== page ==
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Additional resources for Determination of the Size and Shape of Protein Molecules. A Laboratory Manual of Analytical Methods of Protein Chemistry (Including Polypeptides): Volume 3

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After reclosing K, a second reading can be made after equilibrium is again attained. If the capillary be of 0-5 m m bore, very little transport of solvent across the membrane will be caused by this opening of K. 5. If the membrane containing dialysed protein solution be connected to G at room temperature, and the clamps A, C, and Κ be open when the osmometer is transferred to 1°, there is no danger of excessive movement of toluene in the graduated capillary. G o o d rubber connections, provided where necessary with screw-clamps, have proved to be more satisfactory than glass joints and taps and the exclusion of such is deliberate.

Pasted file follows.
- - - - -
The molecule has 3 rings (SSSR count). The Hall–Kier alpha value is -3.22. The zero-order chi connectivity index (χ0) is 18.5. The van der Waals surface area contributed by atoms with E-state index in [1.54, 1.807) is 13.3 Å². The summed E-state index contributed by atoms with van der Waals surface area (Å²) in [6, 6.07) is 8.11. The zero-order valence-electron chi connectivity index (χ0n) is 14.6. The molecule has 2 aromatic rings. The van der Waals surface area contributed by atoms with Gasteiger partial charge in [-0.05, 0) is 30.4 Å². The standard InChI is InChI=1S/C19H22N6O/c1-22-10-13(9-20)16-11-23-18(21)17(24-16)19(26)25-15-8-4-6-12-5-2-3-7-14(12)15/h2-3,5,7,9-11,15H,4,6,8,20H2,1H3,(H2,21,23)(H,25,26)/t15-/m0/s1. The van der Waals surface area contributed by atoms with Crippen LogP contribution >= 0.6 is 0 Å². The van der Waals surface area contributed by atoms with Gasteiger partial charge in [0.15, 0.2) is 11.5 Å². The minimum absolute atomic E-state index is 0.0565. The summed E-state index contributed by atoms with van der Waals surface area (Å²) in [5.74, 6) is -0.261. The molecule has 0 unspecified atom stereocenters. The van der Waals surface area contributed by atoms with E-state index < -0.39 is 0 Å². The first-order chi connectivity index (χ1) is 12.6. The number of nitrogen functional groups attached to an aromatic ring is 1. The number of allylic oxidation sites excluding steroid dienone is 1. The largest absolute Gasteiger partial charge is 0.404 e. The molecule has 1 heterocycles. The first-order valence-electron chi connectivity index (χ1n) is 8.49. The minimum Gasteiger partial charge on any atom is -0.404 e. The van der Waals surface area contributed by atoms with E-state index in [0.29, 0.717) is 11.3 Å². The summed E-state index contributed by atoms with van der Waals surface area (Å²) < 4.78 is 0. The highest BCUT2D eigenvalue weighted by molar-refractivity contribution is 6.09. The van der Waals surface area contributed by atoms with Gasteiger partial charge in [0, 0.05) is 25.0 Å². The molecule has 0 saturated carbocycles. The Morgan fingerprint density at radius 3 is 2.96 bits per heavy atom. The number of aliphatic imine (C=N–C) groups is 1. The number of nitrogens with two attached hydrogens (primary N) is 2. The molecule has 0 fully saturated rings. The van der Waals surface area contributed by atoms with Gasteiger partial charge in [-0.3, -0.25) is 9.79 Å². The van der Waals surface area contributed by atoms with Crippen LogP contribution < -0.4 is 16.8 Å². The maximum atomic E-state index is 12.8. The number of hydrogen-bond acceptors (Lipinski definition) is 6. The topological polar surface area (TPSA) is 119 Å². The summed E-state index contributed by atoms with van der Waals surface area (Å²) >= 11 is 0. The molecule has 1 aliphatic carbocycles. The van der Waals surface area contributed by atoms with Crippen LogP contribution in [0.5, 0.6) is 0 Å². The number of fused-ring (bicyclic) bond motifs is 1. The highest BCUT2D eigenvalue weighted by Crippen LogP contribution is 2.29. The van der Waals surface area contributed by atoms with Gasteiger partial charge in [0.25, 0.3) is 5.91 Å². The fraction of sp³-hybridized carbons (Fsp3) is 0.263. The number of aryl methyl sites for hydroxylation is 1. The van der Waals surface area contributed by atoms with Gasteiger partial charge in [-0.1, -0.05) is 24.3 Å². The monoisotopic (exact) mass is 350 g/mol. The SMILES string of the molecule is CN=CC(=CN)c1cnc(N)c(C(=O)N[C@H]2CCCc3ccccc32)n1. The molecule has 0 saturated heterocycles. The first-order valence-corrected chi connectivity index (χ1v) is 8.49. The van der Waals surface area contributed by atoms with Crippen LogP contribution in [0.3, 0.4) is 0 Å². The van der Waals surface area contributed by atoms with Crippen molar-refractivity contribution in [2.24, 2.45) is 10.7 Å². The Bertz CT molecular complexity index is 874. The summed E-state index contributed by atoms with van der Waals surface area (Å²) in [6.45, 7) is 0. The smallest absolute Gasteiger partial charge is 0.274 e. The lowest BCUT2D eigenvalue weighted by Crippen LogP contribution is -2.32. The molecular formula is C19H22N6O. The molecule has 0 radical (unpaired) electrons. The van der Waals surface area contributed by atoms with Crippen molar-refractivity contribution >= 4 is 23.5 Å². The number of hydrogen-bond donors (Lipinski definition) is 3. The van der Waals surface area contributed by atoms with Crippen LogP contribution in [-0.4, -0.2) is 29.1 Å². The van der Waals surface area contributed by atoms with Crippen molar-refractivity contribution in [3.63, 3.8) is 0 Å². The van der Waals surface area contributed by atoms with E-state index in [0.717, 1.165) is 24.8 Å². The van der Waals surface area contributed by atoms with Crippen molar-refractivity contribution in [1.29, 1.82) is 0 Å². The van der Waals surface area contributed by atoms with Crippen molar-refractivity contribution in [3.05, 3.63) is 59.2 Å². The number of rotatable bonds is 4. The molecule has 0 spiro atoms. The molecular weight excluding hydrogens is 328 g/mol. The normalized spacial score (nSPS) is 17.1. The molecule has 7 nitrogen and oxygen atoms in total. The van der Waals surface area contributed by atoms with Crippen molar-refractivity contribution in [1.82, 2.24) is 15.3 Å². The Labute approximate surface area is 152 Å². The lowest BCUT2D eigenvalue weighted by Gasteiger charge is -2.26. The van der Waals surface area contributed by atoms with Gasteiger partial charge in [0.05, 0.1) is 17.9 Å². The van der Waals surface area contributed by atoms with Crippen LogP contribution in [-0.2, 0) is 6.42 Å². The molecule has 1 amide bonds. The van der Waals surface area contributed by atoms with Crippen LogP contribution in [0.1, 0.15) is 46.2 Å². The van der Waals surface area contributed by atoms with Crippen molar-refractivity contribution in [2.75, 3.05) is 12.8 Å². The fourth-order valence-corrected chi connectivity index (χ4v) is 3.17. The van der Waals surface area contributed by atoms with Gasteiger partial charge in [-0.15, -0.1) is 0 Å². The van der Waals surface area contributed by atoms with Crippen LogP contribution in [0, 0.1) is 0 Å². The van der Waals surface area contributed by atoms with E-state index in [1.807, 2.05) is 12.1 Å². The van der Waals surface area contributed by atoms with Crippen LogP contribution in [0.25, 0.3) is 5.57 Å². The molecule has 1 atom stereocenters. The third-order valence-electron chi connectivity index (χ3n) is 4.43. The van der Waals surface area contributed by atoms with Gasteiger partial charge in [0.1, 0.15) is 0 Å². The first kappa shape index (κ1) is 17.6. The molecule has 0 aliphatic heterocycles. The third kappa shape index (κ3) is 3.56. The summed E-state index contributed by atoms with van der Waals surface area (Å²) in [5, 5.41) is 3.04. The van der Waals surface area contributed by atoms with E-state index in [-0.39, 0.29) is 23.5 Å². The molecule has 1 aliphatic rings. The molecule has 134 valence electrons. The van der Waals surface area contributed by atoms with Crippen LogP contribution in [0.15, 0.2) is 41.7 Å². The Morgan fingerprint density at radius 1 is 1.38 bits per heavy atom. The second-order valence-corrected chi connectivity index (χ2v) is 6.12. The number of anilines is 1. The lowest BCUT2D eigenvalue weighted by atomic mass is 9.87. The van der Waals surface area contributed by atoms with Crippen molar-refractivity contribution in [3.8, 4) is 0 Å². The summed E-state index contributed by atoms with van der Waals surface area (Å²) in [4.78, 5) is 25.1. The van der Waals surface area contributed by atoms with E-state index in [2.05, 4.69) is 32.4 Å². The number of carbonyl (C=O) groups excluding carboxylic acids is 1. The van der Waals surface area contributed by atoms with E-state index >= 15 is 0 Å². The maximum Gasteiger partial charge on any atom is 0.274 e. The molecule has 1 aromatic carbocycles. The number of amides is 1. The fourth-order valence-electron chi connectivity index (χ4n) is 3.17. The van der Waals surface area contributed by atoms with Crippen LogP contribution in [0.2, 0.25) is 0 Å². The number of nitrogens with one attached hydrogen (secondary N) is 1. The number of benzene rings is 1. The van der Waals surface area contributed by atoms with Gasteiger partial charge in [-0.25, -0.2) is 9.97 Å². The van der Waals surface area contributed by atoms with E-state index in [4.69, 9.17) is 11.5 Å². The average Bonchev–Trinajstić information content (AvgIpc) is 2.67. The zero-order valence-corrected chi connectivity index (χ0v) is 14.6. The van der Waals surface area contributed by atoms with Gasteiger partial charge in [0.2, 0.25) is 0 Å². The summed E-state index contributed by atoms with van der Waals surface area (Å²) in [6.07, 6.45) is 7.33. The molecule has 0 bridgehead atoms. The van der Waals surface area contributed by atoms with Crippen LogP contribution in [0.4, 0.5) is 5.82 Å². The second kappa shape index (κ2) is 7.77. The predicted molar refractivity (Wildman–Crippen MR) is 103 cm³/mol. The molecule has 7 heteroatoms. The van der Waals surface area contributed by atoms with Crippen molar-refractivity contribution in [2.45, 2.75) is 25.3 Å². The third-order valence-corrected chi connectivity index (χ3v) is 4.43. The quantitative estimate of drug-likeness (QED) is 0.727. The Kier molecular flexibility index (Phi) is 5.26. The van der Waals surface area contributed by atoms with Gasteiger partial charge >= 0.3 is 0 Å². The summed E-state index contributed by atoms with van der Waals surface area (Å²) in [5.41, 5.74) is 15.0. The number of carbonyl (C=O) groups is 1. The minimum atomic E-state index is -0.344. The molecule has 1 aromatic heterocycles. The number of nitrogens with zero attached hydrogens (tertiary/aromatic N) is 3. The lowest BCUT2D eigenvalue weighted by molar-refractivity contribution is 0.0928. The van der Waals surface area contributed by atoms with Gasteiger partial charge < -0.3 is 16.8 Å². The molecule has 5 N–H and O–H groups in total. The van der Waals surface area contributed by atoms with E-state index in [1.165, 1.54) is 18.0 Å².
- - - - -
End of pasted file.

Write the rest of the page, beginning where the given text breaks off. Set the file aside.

33 . . 38 . . . . . . 40 43 46 49 51 52 . 55 . . . . . . . . 2 OSMOTIC PRESSURE By G. S. ADAIR from The Physiological Laboratory, Cambridge THE first determinations of osmotic pressures of proteins were made by Starling (1899). He filtered blood serum through a gelatin membrane and obtained a solution which contained the crystalloid constituents of serum but from which the proteins had been withheld. Measurements of the osmotic pressures of the unfiltered serum and of the protein-free filtrate showed that the serum proteins gave osmotic pressures of 30-40 m m Hg.

The tubes were then suspended in air for 16 hr. R o o m temperature was 18°-20°C and humidity 7 0 - 7 5 % . Under these conditions collodion solutions which contain glycerine give more permeable membranes than those which contain glycol. The mixtures referred to in Table I contain from 0-244 to 1-44 ml glycerine per g pyroxylin. Increase in glycerine content increases the thickness of the membrane and its water content, expressed in grammes water per gramme pyroxylin. The column in Table I headed q" gives the volume of distilled water filtered 2 at 19°, calculated for a membrane of surface area 28-4 c m and a pressure 9 of 600 cm water.

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